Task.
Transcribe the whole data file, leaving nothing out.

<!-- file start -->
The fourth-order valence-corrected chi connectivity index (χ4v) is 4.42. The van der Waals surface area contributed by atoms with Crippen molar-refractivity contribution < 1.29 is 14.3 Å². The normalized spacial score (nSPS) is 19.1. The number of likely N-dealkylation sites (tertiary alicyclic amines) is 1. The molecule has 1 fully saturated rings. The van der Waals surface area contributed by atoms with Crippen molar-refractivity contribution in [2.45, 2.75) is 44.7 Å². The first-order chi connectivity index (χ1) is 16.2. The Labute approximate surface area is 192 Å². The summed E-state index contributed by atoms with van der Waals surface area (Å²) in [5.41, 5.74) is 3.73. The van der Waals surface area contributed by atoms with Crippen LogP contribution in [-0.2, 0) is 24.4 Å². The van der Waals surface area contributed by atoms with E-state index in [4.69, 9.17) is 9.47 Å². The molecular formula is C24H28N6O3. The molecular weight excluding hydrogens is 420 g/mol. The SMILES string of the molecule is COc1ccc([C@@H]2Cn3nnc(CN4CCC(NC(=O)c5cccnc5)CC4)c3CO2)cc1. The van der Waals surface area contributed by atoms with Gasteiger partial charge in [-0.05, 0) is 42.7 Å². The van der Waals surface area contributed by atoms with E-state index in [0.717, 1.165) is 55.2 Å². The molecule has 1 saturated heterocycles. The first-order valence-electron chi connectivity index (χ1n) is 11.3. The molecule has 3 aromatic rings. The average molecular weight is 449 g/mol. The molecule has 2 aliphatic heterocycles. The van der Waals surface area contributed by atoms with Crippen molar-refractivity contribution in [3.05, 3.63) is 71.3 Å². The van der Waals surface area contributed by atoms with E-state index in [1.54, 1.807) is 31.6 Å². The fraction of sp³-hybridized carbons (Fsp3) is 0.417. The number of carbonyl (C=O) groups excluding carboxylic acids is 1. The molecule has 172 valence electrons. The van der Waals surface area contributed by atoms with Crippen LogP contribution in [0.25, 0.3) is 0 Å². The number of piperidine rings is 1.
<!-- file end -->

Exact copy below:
The fourth-order valence-corrected chi connectivity index (χ4v) is 4.42. The van der Waals surface area contributed by atoms with Crippen molar-refractivity contribution < 1.29 is 14.3 Å². The normalized spacial score (nSPS) is 19.1. The number of likely N-dealkylation sites (tertiary alicyclic amines) is 1. The molecule has 1 fully saturated rings. The van der Waals surface area contributed by atoms with Crippen molar-refractivity contribution in [2.45, 2.75) is 44.7 Å². The first-order chi connectivity index (χ1) is 16.2. The Labute approximate surface area is 192 Å². The summed E-state index contributed by atoms with van der Waals surface area (Å²) in [5.41, 5.74) is 3.73. The van der Waals surface area contributed by atoms with Crippen LogP contribution in [-0.2, 0) is 24.4 Å². The van der Waals surface area contributed by atoms with E-state index in [4.69, 9.17) is 9.47 Å². The molecular formula is C24H28N6O3. The molecular weight excluding hydrogens is 420 g/mol. The SMILES string of the molecule is COc1ccc([C@@H]2Cn3nnc(CN4CCC(NC(=O)c5cccnc5)CC4)c3CO2)cc1. The van der Waals surface area contributed by atoms with Gasteiger partial charge in [-0.05, 0) is 42.7 Å². The van der Waals surface area contributed by atoms with E-state index in [0.717, 1.165) is 55.2 Å². The molecule has 1 saturated heterocycles. The first-order valence-electron chi connectivity index (χ1n) is 11.3. The molecule has 3 aromatic rings. The average molecular weight is 449 g/mol. The molecule has 2 aliphatic heterocycles. The van der Waals surface area contributed by atoms with Crippen molar-refractivity contribution in [3.05, 3.63) is 71.3 Å². The van der Waals surface area contributed by atoms with E-state index in [1.54, 1.807) is 31.6 Å². The fraction of sp³-hybridized carbons (Fsp3) is 0.417. The number of carbonyl (C=O) groups excluding carboxylic acids is 1. The molecule has 172 valence electrons. The van der Waals surface area contributed by atoms with Crippen LogP contribution in [0.25, 0.3) is 0 Å². The number of piperidine rings is 1.